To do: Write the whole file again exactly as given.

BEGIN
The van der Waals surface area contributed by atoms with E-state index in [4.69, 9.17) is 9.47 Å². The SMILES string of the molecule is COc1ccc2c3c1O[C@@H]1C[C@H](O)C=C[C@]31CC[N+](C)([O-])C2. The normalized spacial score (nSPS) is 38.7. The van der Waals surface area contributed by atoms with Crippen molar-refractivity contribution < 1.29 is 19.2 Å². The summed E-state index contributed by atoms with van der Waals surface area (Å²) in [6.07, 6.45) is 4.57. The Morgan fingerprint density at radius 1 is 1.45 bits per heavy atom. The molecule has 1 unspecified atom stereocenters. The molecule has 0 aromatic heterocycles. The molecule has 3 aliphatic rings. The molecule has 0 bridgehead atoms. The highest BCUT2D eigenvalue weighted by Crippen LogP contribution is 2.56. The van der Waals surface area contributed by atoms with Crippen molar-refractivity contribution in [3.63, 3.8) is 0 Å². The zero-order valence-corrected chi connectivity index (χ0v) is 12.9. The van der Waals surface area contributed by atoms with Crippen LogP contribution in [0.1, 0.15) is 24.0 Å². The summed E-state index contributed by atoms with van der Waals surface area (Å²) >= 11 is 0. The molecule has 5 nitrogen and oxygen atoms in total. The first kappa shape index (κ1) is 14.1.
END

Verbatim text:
The van der Waals surface area contributed by atoms with E-state index in [4.69, 9.17) is 9.47 Å². The SMILES string of the molecule is COc1ccc2c3c1O[C@@H]1C[C@H](O)C=C[C@]31CC[N+](C)([O-])C2. The normalized spacial score (nSPS) is 38.7. The van der Waals surface area contributed by atoms with Crippen molar-refractivity contribution < 1.29 is 19.2 Å². The summed E-state index contributed by atoms with van der Waals surface area (Å²) in [6.07, 6.45) is 4.57. The Morgan fingerprint density at radius 1 is 1.45 bits per heavy atom. The molecule has 1 unspecified atom stereocenters. The molecule has 0 aromatic heterocycles. The molecule has 3 aliphatic rings. The molecule has 0 bridgehead atoms. The highest BCUT2D eigenvalue weighted by Crippen LogP contribution is 2.56. The van der Waals surface area contributed by atoms with Crippen molar-refractivity contribution in [3.63, 3.8) is 0 Å². The zero-order valence-corrected chi connectivity index (χ0v) is 12.9. The van der Waals surface area contributed by atoms with Crippen LogP contribution in [0.1, 0.15) is 24.0 Å². The summed E-state index contributed by atoms with van der Waals surface area (Å²) >= 11 is 0. The molecule has 5 nitrogen and oxygen atoms in total. The first kappa shape index (κ1) is 14.1.